AC: Surely the turning point from this point of view was born in the 80s: the object, which also had to have a strong aesthetic component, as well as being useful became beautiful.
The design of a designed object first of all expresses the need to solve a problem: sit down, lie down, cook, go to the bathroom, etc.
Faced with a citizen/consumer need, the company and its designer solve it in a functional and also aesthetic way. But, if this were enough, there would be no need for all these products on the market.
In fact, design also deals with the unspoken needs of citizens. Among these needs there is also the need to play with colours, materials, dreams, sensations, the soul of the person and his home.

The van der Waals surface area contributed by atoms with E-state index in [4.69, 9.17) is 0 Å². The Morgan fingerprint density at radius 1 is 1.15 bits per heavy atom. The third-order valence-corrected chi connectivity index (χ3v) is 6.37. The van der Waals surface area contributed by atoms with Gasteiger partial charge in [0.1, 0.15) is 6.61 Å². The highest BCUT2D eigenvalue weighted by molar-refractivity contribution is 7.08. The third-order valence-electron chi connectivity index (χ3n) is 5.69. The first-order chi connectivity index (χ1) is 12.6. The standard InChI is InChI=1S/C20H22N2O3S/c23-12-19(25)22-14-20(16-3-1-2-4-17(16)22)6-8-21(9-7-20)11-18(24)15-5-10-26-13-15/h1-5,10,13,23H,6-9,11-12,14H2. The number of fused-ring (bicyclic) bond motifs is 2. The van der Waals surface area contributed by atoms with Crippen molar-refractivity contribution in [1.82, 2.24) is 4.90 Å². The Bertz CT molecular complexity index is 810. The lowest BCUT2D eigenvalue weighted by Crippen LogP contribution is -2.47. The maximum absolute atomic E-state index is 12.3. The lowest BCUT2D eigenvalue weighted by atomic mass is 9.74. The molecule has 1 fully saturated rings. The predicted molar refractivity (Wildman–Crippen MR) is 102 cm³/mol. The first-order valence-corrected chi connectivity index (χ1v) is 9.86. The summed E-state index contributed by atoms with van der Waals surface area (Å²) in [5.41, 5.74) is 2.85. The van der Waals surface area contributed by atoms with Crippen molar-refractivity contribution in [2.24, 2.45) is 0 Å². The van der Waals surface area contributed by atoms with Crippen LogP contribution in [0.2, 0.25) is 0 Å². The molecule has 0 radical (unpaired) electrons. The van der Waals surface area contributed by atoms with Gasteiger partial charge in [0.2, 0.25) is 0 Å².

The house – to use a metaphor which works a lot with Italian design, because a large part of this is linked to the living system – is the most intimate place for a person where he really expresses himself.
As Alessandro Mendini said:
“What things are we? we are this chair and not this other one, we are that armchair and not that sofa, we are that vase and not that bowl, etc.“.
The variety of the offer expresses some communication concepts which go beyond the satisfaction of a primary need.
The primary need is to sit down, but sitting on a plastic chair and sitting on a glass chair means visiting two different worlds.
Then we have the transparent plastic chair which could be assimilated to glass; there we enter into a further, much more complex thought.
Who started the fundamental turning point?
Who first raised the great question of empathy for the objects which surround us or which should surround us?